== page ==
Years back, my exec producer wanted to run a magic strand on one of my shows. The idea was, frankly, half-baked, but we met up with a leading young magician to discuss possibilities. The magician was Dominic Wood, now co-presenter of the BBC’s Saturday morning slot.

He came in and did a bunch of simple tricks for us, but of course for a science show I needed to know how they were done. Which was fine by Dom… but the others involved elected to leave the room. Which of course meant that Dom and I spent a jolly half-hour or so discussing the nature of magic and why people actively don’t want the secrets revealed.

It occurred to me at the time that a corollary of Clarke’s Law – that any sufficiently advanced technology is indistinguishable from magic – is that magic is simply technology one has yet to understand. Which, curiously enough, persuaded me that putting magic in a science show wasn’t as half-baked an idea as I’d thought. Except there was still a fundamental problem – that of reconciling peoples’ desire to be deceived by magic, with a show that aims to reveal. That is, a science show.

For Dominic’s part, he was rather keen to tell all, on the grounds that when you know how the trick works, and it still works for you, you know that what you’re watching is the performance and not the trick. Also, he was fed up with shinning up drainpipes to place playing cards on the outsides of windows without anyone ever appreciating the sheer effort involved. “I wish I could read minds – it’d be a lot easier.”

I mention all this because BBC2 are running a new history of magic series (no website at the BBC that I can find). The first programme, tonight, covered mentalism – from psychics to the rehabilitated-after-his-Russian-roulette-farce Derren Brown. And entertaining enough it was… except that I’m absolutely none the wiser about anything much. Which, since the show was a documentary, I consider somewhat akin to a cheat. See, for me the show ducked the fundamental question of whether to reveal secrets or not. Or rather, it came down firmly on the safe side of telling us nothing.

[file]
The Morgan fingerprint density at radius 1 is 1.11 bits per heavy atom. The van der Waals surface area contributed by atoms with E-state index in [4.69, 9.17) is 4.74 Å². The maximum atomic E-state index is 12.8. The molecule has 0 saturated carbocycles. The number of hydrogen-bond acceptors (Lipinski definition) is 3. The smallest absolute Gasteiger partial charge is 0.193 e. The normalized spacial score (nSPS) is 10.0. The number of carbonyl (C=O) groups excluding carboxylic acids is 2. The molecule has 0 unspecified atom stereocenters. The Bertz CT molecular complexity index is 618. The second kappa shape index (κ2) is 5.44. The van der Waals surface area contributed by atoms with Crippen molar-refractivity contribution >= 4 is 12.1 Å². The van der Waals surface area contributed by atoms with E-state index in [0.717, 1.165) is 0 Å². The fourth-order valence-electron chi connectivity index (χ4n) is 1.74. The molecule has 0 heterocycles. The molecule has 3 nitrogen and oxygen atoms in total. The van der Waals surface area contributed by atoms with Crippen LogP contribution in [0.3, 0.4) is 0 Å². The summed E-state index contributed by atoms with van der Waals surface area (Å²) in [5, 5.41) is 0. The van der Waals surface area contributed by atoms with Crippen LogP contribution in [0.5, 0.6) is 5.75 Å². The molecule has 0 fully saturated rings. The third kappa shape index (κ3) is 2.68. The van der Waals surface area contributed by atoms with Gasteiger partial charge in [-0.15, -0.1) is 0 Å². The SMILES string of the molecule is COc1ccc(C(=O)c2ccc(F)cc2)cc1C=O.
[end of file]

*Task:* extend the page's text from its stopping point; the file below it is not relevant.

Which rather begs the question of what it was about. A history, yes: but not a history of the development of techniques, since we never learned about the techniques. So merely a procession of names and a few acts, then? Pity.

We never did do the magic strand in the science show. I still think that was the right decision.

2 thoughts on “Magic”

  1. You are quite right about BBC2’s MAGIC: there is little disclosure of magic methods in this series. However Magic is not, and has never been billed as, a history of the techniques of magic. Although you are wrong to say the programme you saw on Saturday incorporated no disclosures at all (it included two or three), as a rule, we the production team were forced to undertake NOT to diclose any magic methodology, if we wanted the co-operation of any magicians in the series – particularly any members of the Magic Circle (which includes nearly all of them). If you have ever had any dealings with this organisation you will know that if they ask their members not to co-operate, then that is what will happen. The brief for this series was to make an entertaining portrait of the world of magic as it changed through the ages, showing how these changes reflected the wider interests and changing knowledge and beliefs of the times. This is what we have done, and there has never been a documentary series that does this before. We have done intense research and interviewed all Britain’s top magicians, reconstructed key magic moments of the past AND created lots of entertaining new magic to boot. If this isn’t enough for you, then there are plenty of websites that will tell you how they think it’s all done (few are accurate thought…). I think you will find it quickly loses interest for you, and you will feel disappointed when you know how it’s all done. The choice is yours, and its all out there, but prepare to find it has all lost its magic for you.
    Kerry Richardson
    Series Producer MAGIC

  2. Oh – and of course we deal with the ISSUE of disclosure of methods in the series. But not in the first programme…. Patience….

Leave a Reply

Your email address will not be published. Required fields are marked *

This site uses Akismet to reduce spam. Learn how your comment data is processed.